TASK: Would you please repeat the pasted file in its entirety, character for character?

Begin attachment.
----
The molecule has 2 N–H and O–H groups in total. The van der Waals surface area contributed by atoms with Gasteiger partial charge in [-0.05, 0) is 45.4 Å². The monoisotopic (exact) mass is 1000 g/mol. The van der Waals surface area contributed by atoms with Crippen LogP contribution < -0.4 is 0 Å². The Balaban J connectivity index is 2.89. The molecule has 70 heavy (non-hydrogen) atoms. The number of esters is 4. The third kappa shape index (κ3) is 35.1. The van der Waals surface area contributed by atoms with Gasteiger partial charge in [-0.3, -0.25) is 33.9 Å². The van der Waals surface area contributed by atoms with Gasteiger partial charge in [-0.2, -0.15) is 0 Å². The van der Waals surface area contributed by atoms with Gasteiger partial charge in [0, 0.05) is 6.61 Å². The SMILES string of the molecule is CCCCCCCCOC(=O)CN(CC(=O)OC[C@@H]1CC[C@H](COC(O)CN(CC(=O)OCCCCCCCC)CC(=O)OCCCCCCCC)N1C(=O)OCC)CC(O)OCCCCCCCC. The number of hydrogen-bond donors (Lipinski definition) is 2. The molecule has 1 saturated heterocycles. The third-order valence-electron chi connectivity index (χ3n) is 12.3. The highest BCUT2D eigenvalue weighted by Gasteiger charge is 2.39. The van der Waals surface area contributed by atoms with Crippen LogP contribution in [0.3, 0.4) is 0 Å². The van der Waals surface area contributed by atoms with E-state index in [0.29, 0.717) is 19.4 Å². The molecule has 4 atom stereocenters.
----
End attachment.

The molecule has 2 N–H and O–H groups in total. The van der Waals surface area contributed by atoms with Gasteiger partial charge in [-0.05, 0) is 45.4 Å². The monoisotopic (exact) mass is 1000 g/mol. The van der Waals surface area contributed by atoms with Crippen LogP contribution < -0.4 is 0 Å². The Balaban J connectivity index is 2.89. The molecule has 70 heavy (non-hydrogen) atoms. The number of esters is 4. The third kappa shape index (κ3) is 35.1. The van der Waals surface area contributed by atoms with Gasteiger partial charge in [-0.3, -0.25) is 33.9 Å². The van der Waals surface area contributed by atoms with Gasteiger partial charge in [-0.2, -0.15) is 0 Å². The van der Waals surface area contributed by atoms with Gasteiger partial charge in [0, 0.05) is 6.61 Å². The SMILES string of the molecule is CCCCCCCCOC(=O)CN(CC(=O)OC[C@@H]1CC[C@H](COC(O)CN(CC(=O)OCCCCCCCC)CC(=O)OCCCCCCCC)N1C(=O)OCC)CC(O)OCCCCCCCC. The number of hydrogen-bond donors (Lipinski definition) is 2. The molecule has 1 saturated heterocycles. The third-order valence-electron chi connectivity index (χ3n) is 12.3. The highest BCUT2D eigenvalue weighted by Gasteiger charge is 2.39. The van der Waals surface area contributed by atoms with Crippen LogP contribution in [0.3, 0.4) is 0 Å². The van der Waals surface area contributed by atoms with E-state index in [0.29, 0.717) is 19.4 Å². The molecule has 4 atom stereocenters.